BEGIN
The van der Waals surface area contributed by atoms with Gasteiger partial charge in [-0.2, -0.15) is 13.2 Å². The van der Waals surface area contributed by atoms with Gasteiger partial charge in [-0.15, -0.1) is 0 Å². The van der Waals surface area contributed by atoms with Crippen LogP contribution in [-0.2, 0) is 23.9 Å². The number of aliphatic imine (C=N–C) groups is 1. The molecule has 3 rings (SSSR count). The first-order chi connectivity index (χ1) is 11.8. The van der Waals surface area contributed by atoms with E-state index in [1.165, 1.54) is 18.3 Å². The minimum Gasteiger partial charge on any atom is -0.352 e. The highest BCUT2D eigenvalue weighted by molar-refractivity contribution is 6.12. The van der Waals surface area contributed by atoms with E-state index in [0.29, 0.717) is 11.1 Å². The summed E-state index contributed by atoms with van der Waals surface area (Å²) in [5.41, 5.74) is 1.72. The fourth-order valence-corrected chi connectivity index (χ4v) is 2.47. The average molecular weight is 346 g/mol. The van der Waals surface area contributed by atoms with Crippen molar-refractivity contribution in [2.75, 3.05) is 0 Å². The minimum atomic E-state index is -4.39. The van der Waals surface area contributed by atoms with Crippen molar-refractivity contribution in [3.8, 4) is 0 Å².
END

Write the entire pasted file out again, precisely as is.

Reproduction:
The van der Waals surface area contributed by atoms with Gasteiger partial charge in [-0.2, -0.15) is 13.2 Å². The van der Waals surface area contributed by atoms with Gasteiger partial charge in [-0.15, -0.1) is 0 Å². The van der Waals surface area contributed by atoms with Crippen LogP contribution in [-0.2, 0) is 23.9 Å². The number of aliphatic imine (C=N–C) groups is 1. The molecule has 3 rings (SSSR count). The first-order chi connectivity index (χ1) is 11.8. The van der Waals surface area contributed by atoms with E-state index in [1.165, 1.54) is 18.3 Å². The minimum Gasteiger partial charge on any atom is -0.352 e. The highest BCUT2D eigenvalue weighted by molar-refractivity contribution is 6.12. The van der Waals surface area contributed by atoms with E-state index in [0.29, 0.717) is 11.1 Å². The summed E-state index contributed by atoms with van der Waals surface area (Å²) in [5.41, 5.74) is 1.72. The fourth-order valence-corrected chi connectivity index (χ4v) is 2.47. The average molecular weight is 346 g/mol. The van der Waals surface area contributed by atoms with Crippen molar-refractivity contribution in [2.75, 3.05) is 0 Å². The minimum atomic E-state index is -4.39. The van der Waals surface area contributed by atoms with Crippen molar-refractivity contribution in [3.8, 4) is 0 Å².